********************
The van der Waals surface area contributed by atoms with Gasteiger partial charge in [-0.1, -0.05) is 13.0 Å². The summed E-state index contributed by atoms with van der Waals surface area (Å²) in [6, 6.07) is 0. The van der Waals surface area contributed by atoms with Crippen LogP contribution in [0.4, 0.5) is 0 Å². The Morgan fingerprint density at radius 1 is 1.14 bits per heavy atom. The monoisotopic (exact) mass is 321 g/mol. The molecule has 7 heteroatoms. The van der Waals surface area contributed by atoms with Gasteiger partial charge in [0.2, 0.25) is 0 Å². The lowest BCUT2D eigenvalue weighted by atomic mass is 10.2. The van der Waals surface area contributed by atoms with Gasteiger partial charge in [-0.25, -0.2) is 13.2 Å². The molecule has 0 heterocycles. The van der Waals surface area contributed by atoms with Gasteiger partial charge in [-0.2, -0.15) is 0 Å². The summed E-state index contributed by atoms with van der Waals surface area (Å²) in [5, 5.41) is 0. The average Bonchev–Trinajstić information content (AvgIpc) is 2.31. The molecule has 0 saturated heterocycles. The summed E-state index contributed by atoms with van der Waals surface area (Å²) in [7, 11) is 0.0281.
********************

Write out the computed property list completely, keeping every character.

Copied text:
The van der Waals surface area contributed by atoms with Gasteiger partial charge in [-0.1, -0.05) is 13.0 Å². The summed E-state index contributed by atoms with van der Waals surface area (Å²) in [6, 6.07) is 0. The van der Waals surface area contributed by atoms with Crippen LogP contribution in [0.4, 0.5) is 0 Å². The Morgan fingerprint density at radius 1 is 1.14 bits per heavy atom. The monoisotopic (exact) mass is 321 g/mol. The molecule has 7 heteroatoms. The van der Waals surface area contributed by atoms with Gasteiger partial charge in [0.2, 0.25) is 0 Å². The lowest BCUT2D eigenvalue weighted by atomic mass is 10.2. The van der Waals surface area contributed by atoms with Gasteiger partial charge in [-0.25, -0.2) is 13.2 Å². The molecule has 0 heterocycles. The van der Waals surface area contributed by atoms with Gasteiger partial charge in [-0.2, -0.15) is 0 Å². The summed E-state index contributed by atoms with van der Waals surface area (Å²) in [5, 5.41) is 0. The average Bonchev–Trinajstić information content (AvgIpc) is 2.31. The molecule has 0 saturated heterocycles. The summed E-state index contributed by atoms with van der Waals surface area (Å²) in [7, 11) is 0.0281.